Antique Austro-Hungarian Needlepoint Rug 3417
This sumptuous antique Austrian needlepoint rug is closely related to French Aubusson designs.
Antique Austro-Hungarian Needlepoint, Dated 1870-1874 – While the overall cartouche and medallion format and naturalistic floral elements of this sumptuous antique Austrian needlepoint rug are all closely related to French Aubusson designs, the coloration is much richer, and it has much more subordinate detail. The textile-like patterning in the background areas of the frame has an almost medieval sense of ornamentation, giving the piece a highly distinctive effect and quality.
Historically the piece is also quite distinctive and important. The blue cartouches in the four corners are all inscribed. In the lower right is the date. The opposite upper left cartouche is inscribed Slovenia, the northernmost region of the former Yugoslavia, then part of the Austro-Hungarian Empire, newly consolidated in 1867. The upper right cartouche celebrates Vienna as a the sancta civitas, ‘sacred city,’ while the lower left one has a motto in French, ‘Dieu en soit garde,’ or ‘May God guard it.’ The inner, larger cartouches have heraldic emblems. The one next to the sancta civitas inscription has the Royal Hapsburg Austrian eagles. The opposite heraldic cartouche adjacent to the ‘Dieu en soit garde’ inscription may well be one of Slovenian origin.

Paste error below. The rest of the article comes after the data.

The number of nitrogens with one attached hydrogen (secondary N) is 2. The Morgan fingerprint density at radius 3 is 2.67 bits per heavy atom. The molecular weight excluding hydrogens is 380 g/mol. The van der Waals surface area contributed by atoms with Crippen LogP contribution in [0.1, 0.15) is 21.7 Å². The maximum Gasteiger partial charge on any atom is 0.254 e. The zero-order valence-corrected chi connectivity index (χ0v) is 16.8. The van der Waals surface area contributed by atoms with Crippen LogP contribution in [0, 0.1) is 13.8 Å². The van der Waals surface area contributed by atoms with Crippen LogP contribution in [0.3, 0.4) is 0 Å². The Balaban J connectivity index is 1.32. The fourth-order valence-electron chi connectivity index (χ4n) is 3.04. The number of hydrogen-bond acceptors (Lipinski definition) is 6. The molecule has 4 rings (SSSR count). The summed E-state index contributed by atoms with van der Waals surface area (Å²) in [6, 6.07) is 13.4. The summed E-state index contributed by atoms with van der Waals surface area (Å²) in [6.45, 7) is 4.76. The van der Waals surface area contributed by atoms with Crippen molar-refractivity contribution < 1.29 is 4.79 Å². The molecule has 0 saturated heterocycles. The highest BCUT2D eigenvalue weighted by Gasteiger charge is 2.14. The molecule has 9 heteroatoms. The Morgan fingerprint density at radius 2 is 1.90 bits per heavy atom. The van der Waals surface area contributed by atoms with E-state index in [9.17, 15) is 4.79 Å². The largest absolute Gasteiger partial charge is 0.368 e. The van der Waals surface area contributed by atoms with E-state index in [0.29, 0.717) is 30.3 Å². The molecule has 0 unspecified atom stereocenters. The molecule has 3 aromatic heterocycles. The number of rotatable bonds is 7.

The two other cartouches have shields with the monograms NL and CL. One may tentatively identify these as the initials of a bride and groom and see the piece as a commission to celebrate a wedding, very probably between Austrian and Slovenian nobility or members of the official class of Hapsburg bureaucrats. The wedding occurred not long after the foundation of the Austro-Hungarian monarchy and celebrated as well the importance of Slovenia within this new organization. The exceptional quality of the embroidery technique is evident in the costly nature of the silk used throughout the piece, as well as in the fact that it was produced over the space of three or four years.